Commentary

New Accuser's 'Witnesses' Already Rejecting Her Story

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Deborah Ramirez is the second person to accuse Brett Kavanaugh of sexual impropriety. And, much like the first one, she probably should have picked her witnesses somewhat better.

Ramirez, a 53-year-old Yale graduate who now lives in Colorado, according to USA Today, a made her accusation in a piece written by Ronan Farrow and Jane Meyer for The New Yorker, which was published on Sunday.

“She was at first hesitant to speak publicly, partly because her memories contained gaps because she had been drinking at the time of the alleged incident,” the piece claims.

“In her initial conversations with The New Yorker, she was reluctant to characterize Kavanaugh’s role in the alleged incident with certainty.

“After six days of carefully assessing her memories and consulting with her attorney, Ramirez said that she felt confident enough of her recollections to say that she remembers Kavanaugh had exposed himself at a drunken dormitory party, thrust his penis in her face, and caused her to touch it without her consent as she pushed him away.”

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Much like the problems with Christine Blasey Ford’s accusation, however, the sources Ramirez gave The New Yorker didn’t necessarily back up her story. Three students in particular gave a starkly different version of what happened.

“In a statement, two of those male classmates who Ramirez alleged were involved in the incident, the wife of a third male student she said was involved, and three other classmates, Dino Ewing, Louisa Garry, and Dan Murphy, disputed Ramirez’s account of events,” Farrow and Meyer wrote.

Ewing, Garry and Murphy were arguably the most damning for Ramirez’s claims, especially because they weren’t accused of anything.

“We were the people closest to Brett Kavanaugh during his first year at Yale,” the three wrote in a letter to The New Yorker.

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“He was a roommate to some of us, and we spent a great deal of time with him, including in the dorm where this incident allegedly took place. Some of us were also friends with Debbie Ramirez during and after her time at Yale.

“We can say with confidence that if the incident Debbie alleges ever occurred, we would have seen or heard about it — and we did not. The behavior she describes would be completely out of character for Brett.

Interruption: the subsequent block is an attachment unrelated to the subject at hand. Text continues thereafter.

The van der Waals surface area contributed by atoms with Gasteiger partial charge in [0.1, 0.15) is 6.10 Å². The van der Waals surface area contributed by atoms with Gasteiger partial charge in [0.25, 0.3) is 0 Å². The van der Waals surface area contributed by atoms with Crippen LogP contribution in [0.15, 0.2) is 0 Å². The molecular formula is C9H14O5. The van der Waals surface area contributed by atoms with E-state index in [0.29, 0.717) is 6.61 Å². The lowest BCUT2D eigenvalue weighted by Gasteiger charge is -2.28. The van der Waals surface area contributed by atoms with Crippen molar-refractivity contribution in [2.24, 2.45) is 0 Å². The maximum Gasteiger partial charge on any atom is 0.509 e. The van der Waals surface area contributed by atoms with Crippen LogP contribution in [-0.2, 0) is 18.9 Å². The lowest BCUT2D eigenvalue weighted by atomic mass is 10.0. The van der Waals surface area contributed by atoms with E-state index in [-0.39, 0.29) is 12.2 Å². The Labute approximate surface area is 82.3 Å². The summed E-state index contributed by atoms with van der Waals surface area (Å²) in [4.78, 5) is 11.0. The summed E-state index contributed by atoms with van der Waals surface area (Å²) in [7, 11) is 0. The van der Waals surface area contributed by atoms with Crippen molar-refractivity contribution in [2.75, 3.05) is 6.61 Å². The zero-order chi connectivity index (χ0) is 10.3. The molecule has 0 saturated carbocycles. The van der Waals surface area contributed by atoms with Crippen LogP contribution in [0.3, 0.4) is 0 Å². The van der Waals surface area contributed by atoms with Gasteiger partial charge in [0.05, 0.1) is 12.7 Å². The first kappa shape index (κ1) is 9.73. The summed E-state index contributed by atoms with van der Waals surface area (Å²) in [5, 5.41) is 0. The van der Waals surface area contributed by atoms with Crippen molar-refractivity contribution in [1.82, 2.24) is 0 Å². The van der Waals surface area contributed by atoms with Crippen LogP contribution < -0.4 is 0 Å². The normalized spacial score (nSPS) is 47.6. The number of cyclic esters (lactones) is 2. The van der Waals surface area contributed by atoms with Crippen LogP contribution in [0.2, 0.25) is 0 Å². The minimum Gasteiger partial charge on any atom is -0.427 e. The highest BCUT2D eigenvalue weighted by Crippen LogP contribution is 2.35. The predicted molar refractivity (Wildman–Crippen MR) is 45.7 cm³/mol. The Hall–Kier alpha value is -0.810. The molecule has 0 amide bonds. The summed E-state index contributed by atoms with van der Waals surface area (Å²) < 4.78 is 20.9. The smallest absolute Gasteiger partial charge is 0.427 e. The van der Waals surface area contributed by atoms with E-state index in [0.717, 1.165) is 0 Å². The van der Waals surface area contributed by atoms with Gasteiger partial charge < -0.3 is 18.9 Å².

“In addition, some of us knew Debbie long after Yale, and she never described this incident until Brett’s Supreme Court nomination was pending. Editors from the New Yorker contacted some of us because we are the people who would know the truth, and we told them that we never saw or heard about this.”

There are a number of other inconsistencies within the piece, but this arguably is the most damaging.

After all, these were some of the people who arguably new Kavanaugh and Ramirez best at this time in their lives. Not only are they willing to vouch for Kavanaugh’s character, they contend that the incident couldn’t have happened because they would have known about it.

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Now, could it have flown under the radar? Of course. However, it seems somewhat unlikely, particularly given their closeness to both principals.

That’s a damning statement — and something those who want to use this allegation to stop the Kavanaugh nomination will have to address.

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C. Douglas Golden is a writer who splits his time between the United States and Southeast Asia. Specializing in political commentary and world affairs, he's written for Conservative Tribune and The Western Journal for four years.
C. Douglas Golden is a writer who splits his time between the United States and Southeast Asia. Specializing in political commentary and world affairs, he's written for Conservative Tribune and The Western Journal for four years. Aside from politics, he enjoys spending time with his wife, literature (especially British comic novels and modern Japanese lit), indie rock, coffee, Formula One and football (of both American and world varieties).
Birthplace
Morristown, New Jersey
Education
Catholic University of America
Languages Spoken
English, Spanish
Topics of Expertise
American Politics, World Politics, Culture




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